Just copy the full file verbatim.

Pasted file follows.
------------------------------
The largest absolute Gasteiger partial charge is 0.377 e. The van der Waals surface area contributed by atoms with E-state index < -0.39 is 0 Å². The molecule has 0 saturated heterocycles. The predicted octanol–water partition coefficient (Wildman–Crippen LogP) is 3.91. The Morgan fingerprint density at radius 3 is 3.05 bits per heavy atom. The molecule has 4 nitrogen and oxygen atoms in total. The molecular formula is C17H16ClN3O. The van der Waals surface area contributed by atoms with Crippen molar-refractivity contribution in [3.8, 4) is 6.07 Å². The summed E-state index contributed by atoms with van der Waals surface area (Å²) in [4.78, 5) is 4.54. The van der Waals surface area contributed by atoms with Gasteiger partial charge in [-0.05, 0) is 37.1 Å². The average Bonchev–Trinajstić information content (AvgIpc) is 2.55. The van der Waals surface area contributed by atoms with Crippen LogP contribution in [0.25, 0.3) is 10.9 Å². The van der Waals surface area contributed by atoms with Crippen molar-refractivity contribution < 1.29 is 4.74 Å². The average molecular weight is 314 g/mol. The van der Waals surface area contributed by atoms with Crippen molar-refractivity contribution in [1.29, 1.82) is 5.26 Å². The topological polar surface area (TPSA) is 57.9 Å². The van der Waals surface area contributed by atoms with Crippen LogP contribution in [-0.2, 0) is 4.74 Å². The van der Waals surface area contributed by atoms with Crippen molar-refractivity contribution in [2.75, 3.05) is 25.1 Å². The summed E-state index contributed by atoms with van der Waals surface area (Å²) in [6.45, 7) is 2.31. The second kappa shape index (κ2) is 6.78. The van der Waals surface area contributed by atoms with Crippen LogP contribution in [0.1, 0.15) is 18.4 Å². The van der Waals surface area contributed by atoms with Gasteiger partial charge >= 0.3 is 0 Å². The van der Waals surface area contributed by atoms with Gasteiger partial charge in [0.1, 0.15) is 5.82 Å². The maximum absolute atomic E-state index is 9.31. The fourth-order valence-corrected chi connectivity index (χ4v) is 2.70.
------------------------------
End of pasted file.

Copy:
The largest absolute Gasteiger partial charge is 0.377 e. The van der Waals surface area contributed by atoms with E-state index < -0.39 is 0 Å². The molecule has 0 saturated heterocycles. The predicted octanol–water partition coefficient (Wildman–Crippen LogP) is 3.91. The Morgan fingerprint density at radius 3 is 3.05 bits per heavy atom. The molecule has 4 nitrogen and oxygen atoms in total. The molecular formula is C17H16ClN3O. The van der Waals surface area contributed by atoms with Crippen molar-refractivity contribution in [3.8, 4) is 6.07 Å². The summed E-state index contributed by atoms with van der Waals surface area (Å²) in [4.78, 5) is 4.54. The van der Waals surface area contributed by atoms with Gasteiger partial charge in [-0.05, 0) is 37.1 Å². The average Bonchev–Trinajstić information content (AvgIpc) is 2.55. The van der Waals surface area contributed by atoms with Crippen LogP contribution in [0.25, 0.3) is 10.9 Å². The van der Waals surface area contributed by atoms with Crippen molar-refractivity contribution < 1.29 is 4.74 Å². The average molecular weight is 314 g/mol. The van der Waals surface area contributed by atoms with Crippen molar-refractivity contribution in [1.29, 1.82) is 5.26 Å². The topological polar surface area (TPSA) is 57.9 Å². The van der Waals surface area contributed by atoms with Crippen LogP contribution in [-0.2, 0) is 4.74 Å². The van der Waals surface area contributed by atoms with Crippen molar-refractivity contribution in [2.75, 3.05) is 25.1 Å². The summed E-state index contributed by atoms with van der Waals surface area (Å²) in [6.45, 7) is 2.31. The second kappa shape index (κ2) is 6.78. The van der Waals surface area contributed by atoms with Crippen LogP contribution in [0.1, 0.15) is 18.4 Å². The van der Waals surface area contributed by atoms with Gasteiger partial charge >= 0.3 is 0 Å². The van der Waals surface area contributed by atoms with Gasteiger partial charge in [0.1, 0.15) is 5.82 Å². The maximum absolute atomic E-state index is 9.31. The fourth-order valence-corrected chi connectivity index (χ4v) is 2.70.